Although the music in retail stores and in our homes may begin to sound a lot like Christmas, we’re not quite there yet. The next four weeks are meant to be a season of preparation. Christians around the world believe God first came to us in flesh and blood. So…People, do get ready, for the Christ child is comin’. But first, there’s Advent.
Advent begins with an ending. It’s out with the old and in with the new. We hear that reality framed in our first lesson from Isaiah. “They shall beat their swords into plowshares, and their spears into pruning hooks.” The prophet says swords that have been lifted up in battle will be put down, because, as the old song from the 60’s put it, they “ain’t gonna study war no more” (Isaiah 2:4). Today’s text and that old folk tune take on new meaning these days, amidst the war in Ukraine.
Our Gospel lesson is no less demanding. Jesus says, “Therefore you must be ready, for the Son of Man” - that’s an image for Jesus - “(the Son of Man) is coming at an hour you do not expect” (24:44, NRSVue). The theme of this section of Matthew is about the need to watch for Jesus when he comes again. Because he will.
Rather than hearing the story of the birth that changes the world, today we get a “last chance” kind of sermon from Jesus. “Keep awake, therefore, for you do not know on what day your Lord is coming” (24:42). The reading from Paul’s letter to the Romans echoes that call to wakefulness: “You know what time it is, how it is now the moment for you to wake from sleep” (13:11).
Advent is a season of watching and waiting. But we cannot watch or wait unless we are awake. In a sleep-deprived world, this might not sound like much of a problem. But the kind of wakeful waiting and watching Jesus and Paul have in mind is more about paying attention - and then doing something about what we see and what we hear.
I don’t know about you, but it’s hard for me to hear the word “wake” these days without thinking of a word that sounds like it. Maybe you know what I’m talking about. If you don’t, consider this: If you change the “a” in “wake” to an “o,” you get “woke.”
That word - “woke - may be hard to hear these days, for several reasons. Yet it was back in the 1930s that the word “woke” first emerged in the African American community. It meant being awake and alert to racial prejudice and discrimination.
About a decade ago “woke” came to describe a broader awareness of social inequalities, such as sexism. It now has become shorthand for any issue of social justice. Which makes it controversial.
Like many other words and phrases,“woke” can be defined in several ways. It can also get misconstrued and misused. Some consider the idea of being “woke” as an insult. If that is so, the original meaning is lost. The question is: How might we reclaim that word? How might “stay woke” still mean, in the words of Jesus, “keep awake”?
Nearly 40 years ago I attended the General Convention of the Episcopal Church as a seminary delegate. It was my first time to go, so I wanted to listen and learn. One of the speakers was Rev. Marie Fortune, a minister with the United Church of Christ.
Marie had recently been ordained to a “specialized ministry,” outside the local church, to address sexual and domestic violence within all congregations in that denomination. At first she had no idea what that ministry might look like. Her work at Seattle Rape Relief helped clarify her call. Among the questions women asked her were, “Why did God let this happen? Do I have to forgive that man? Does God still love me?”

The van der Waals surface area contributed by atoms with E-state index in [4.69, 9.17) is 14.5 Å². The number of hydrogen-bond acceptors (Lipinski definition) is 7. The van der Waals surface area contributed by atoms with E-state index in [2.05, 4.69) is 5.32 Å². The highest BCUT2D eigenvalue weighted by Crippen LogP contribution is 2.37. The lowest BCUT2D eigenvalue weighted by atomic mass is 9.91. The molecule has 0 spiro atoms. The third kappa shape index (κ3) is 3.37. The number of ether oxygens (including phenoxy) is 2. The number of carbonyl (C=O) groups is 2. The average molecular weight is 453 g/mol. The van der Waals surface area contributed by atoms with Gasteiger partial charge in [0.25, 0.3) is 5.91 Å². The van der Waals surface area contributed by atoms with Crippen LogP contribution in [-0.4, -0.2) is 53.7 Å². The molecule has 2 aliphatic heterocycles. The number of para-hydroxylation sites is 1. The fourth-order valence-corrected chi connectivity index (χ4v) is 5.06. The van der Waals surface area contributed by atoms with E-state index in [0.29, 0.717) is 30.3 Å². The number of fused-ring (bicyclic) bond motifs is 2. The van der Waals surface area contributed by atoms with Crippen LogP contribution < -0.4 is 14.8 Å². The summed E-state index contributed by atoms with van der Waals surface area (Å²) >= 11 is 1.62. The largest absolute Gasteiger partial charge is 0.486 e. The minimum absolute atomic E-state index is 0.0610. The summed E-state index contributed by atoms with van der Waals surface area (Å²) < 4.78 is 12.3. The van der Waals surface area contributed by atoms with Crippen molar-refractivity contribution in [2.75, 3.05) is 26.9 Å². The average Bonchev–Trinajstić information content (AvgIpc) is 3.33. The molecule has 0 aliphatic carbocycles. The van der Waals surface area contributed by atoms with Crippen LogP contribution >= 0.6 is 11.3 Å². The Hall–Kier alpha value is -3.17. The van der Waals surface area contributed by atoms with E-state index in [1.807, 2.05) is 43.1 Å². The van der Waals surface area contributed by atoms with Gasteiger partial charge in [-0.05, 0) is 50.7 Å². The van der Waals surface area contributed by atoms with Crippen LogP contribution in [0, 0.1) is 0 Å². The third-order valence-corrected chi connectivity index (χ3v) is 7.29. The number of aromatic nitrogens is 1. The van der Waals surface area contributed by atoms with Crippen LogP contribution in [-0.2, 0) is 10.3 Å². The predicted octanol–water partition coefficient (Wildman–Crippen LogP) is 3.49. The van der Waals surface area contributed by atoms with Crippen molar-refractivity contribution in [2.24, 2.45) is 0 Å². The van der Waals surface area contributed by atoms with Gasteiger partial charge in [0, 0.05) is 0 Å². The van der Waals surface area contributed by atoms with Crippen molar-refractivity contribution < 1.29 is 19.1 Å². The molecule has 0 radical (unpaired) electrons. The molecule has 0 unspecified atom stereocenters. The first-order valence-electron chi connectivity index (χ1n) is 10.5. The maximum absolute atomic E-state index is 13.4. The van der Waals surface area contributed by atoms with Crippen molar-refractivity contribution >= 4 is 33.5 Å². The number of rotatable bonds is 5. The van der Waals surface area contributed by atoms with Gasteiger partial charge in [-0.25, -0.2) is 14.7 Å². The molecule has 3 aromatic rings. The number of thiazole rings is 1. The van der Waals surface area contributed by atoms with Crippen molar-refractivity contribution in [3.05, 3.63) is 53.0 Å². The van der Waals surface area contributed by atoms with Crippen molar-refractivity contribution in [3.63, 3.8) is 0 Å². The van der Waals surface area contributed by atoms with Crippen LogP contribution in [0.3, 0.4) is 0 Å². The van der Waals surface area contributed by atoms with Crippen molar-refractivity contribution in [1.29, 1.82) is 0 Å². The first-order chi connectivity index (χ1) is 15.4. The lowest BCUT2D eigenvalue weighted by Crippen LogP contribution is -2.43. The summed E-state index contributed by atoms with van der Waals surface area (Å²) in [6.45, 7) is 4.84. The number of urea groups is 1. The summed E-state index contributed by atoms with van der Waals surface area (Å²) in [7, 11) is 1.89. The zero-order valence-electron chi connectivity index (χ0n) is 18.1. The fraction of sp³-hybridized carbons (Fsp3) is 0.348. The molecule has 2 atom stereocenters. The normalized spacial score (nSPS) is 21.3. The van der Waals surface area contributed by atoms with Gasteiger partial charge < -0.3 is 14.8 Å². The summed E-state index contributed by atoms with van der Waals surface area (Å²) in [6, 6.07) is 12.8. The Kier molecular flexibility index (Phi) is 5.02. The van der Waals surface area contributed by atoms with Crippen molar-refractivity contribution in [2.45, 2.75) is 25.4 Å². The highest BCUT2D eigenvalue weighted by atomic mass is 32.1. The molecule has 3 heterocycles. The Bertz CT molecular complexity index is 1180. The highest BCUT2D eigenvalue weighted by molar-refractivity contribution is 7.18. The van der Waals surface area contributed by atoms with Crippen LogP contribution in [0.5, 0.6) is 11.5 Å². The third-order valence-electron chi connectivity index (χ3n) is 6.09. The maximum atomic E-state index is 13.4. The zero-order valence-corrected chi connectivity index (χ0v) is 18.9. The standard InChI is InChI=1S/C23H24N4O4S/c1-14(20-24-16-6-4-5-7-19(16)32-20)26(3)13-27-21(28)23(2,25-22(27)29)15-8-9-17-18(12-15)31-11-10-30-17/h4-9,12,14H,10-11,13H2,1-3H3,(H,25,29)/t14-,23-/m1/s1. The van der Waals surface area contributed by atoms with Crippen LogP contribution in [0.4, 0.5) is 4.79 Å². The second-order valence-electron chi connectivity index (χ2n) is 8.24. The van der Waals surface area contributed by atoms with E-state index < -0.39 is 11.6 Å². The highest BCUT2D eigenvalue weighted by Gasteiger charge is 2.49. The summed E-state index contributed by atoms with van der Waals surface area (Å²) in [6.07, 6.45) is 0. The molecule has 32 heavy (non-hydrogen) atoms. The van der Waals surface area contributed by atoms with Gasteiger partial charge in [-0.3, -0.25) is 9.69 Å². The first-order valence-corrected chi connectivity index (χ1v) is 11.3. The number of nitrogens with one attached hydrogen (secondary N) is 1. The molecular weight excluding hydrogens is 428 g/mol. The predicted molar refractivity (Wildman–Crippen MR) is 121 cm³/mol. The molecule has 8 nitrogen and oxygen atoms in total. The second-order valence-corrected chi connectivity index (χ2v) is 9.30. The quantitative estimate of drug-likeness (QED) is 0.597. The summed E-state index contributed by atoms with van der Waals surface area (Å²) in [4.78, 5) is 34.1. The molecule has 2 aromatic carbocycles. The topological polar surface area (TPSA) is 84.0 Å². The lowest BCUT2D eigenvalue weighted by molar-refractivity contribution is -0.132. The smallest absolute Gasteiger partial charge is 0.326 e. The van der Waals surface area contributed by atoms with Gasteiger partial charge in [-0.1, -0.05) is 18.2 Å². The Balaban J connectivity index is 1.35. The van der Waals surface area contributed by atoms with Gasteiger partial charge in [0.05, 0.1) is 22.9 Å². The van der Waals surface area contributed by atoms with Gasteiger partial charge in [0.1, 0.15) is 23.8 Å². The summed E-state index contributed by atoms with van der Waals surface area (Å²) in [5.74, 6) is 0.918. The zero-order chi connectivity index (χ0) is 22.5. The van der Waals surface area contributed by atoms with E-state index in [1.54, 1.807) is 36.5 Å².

When I heard Rev. Marie all those years ago, I realized that, to borrow the image of “keeping awake,” I had been sound asleep. I read her book Is Nothing Sacred? I began to try and listen to women about their experience of sexual violence in a more aware, awake way.
Earlier this week I went to see the movie “She Said.” It’s about two women who won the Pulitzer Prize for their reporting on the case against movie producer Harvey Weinstein. One critic said that “although there is such darkness in the story…there is a lot of beauty and light about women finding each other.” For me, some of the most moving parts of the story were about how their reporting over three long years created some real, vicarious trauma for those women. But what if they had given up?
Some will say this subject is too personal or too private; that it makes people uncomfortable; that there are other more important things the church needs to address. I say that, if the statistics are accurate and 20-25% of American women have been or will be subjected to some kind of sexual abuse, the church is exactly the kind of place where we need to keep awake, in more ways than one.
Some years ago two women friends were listening to me pontificate. I was going on about something unimportant and off-base. I don’t even remember what I said. One friend responded in this way: “Tom, shut up and sit down.” The other said, “Tom, listen to what we are saying. And believe what you are hearing.” They helped me wake up.
Where else in our common life do you or I - or the church - need to keep awake for the advent of Jesus in our lives? People, we do need to get ready, for we really do not know on what day our Lord is coming! (Maybe today?!) Paul says we need to “lay aside the works of darkness and put on the armor of light”? (Romans 13:12)? But how?
Let us pray. O God, your servant Ida B. Wells once said the way to right wrongs is to shine the light of truth upon them. Give us the grace and the strength each day to wake up and to stay awake, so we might make room for the light of your truth to shine upon and through us, while we get ready for you to come into our world - again! ~ Amen
~ The Rev. Thomas. A. Momberg
November 27, 2022